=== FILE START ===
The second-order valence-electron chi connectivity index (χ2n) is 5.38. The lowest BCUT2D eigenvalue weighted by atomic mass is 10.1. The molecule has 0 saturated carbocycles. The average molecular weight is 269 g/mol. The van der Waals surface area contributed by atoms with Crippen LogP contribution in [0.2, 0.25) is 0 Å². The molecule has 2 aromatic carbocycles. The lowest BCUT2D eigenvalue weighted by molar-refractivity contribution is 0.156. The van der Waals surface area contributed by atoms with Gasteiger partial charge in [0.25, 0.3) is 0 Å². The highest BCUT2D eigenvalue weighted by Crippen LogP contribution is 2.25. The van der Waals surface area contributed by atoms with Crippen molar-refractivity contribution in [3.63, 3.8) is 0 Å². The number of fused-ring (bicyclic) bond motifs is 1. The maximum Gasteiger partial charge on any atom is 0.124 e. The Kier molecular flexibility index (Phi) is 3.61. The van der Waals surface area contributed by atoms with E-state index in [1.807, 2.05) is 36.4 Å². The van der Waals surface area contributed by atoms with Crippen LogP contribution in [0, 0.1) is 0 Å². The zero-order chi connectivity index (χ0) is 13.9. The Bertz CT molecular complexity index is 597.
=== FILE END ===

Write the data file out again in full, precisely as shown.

The second-order valence-electron chi connectivity index (χ2n) is 5.38. The lowest BCUT2D eigenvalue weighted by atomic mass is 10.1. The molecule has 0 saturated carbocycles. The average molecular weight is 269 g/mol. The van der Waals surface area contributed by atoms with Crippen LogP contribution in [0.2, 0.25) is 0 Å². The molecule has 2 aromatic carbocycles. The lowest BCUT2D eigenvalue weighted by molar-refractivity contribution is 0.156. The van der Waals surface area contributed by atoms with Gasteiger partial charge in [0.25, 0.3) is 0 Å². The highest BCUT2D eigenvalue weighted by Crippen LogP contribution is 2.25. The van der Waals surface area contributed by atoms with Crippen molar-refractivity contribution in [3.63, 3.8) is 0 Å². The number of fused-ring (bicyclic) bond motifs is 1. The maximum Gasteiger partial charge on any atom is 0.124 e. The Kier molecular flexibility index (Phi) is 3.61. The van der Waals surface area contributed by atoms with E-state index in [1.807, 2.05) is 36.4 Å². The van der Waals surface area contributed by atoms with Crippen LogP contribution in [0, 0.1) is 0 Å². The zero-order chi connectivity index (χ0) is 13.9. The Bertz CT molecular complexity index is 597.